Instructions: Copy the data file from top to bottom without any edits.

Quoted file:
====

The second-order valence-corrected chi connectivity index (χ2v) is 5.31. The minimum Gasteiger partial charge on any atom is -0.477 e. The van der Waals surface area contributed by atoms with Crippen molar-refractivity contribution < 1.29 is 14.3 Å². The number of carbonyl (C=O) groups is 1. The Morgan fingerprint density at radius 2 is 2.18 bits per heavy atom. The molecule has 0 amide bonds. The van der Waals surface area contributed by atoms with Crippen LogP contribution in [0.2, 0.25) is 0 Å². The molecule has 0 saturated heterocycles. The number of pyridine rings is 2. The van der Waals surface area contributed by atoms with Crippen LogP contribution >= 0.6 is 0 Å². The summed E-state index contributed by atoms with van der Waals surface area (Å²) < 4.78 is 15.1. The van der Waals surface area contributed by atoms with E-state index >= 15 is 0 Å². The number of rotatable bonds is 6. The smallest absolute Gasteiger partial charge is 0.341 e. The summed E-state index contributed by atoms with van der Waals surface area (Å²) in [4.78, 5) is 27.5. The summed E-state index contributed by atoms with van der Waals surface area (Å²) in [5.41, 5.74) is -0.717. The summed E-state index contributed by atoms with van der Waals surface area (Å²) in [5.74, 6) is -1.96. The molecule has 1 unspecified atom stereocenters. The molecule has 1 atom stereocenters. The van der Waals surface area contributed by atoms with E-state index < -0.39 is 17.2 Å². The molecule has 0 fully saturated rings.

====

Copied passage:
The second-order valence-corrected chi connectivity index (χ2v) is 5.31. The minimum Gasteiger partial charge on any atom is -0.477 e. The van der Waals surface area contributed by atoms with Crippen molar-refractivity contribution < 1.29 is 14.3 Å². The number of carbonyl (C=O) groups is 1. The Morgan fingerprint density at radius 2 is 2.18 bits per heavy atom. The molecule has 0 amide bonds. The van der Waals surface area contributed by atoms with Crippen LogP contribution in [0.2, 0.25) is 0 Å². The molecule has 0 saturated heterocycles. The number of pyridine rings is 2. The van der Waals surface area contributed by atoms with Crippen LogP contribution >= 0.6 is 0 Å². The summed E-state index contributed by atoms with van der Waals surface area (Å²) < 4.78 is 15.1. The van der Waals surface area contributed by atoms with E-state index >= 15 is 0 Å². The number of rotatable bonds is 6. The smallest absolute Gasteiger partial charge is 0.341 e. The summed E-state index contributed by atoms with van der Waals surface area (Å²) in [4.78, 5) is 27.5. The summed E-state index contributed by atoms with van der Waals surface area (Å²) in [5.41, 5.74) is -0.717. The summed E-state index contributed by atoms with van der Waals surface area (Å²) in [5.74, 6) is -1.96. The molecule has 1 unspecified atom stereocenters. The molecule has 1 atom stereocenters. The van der Waals surface area contributed by atoms with E-state index < -0.39 is 17.2 Å². The molecule has 0 fully saturated rings.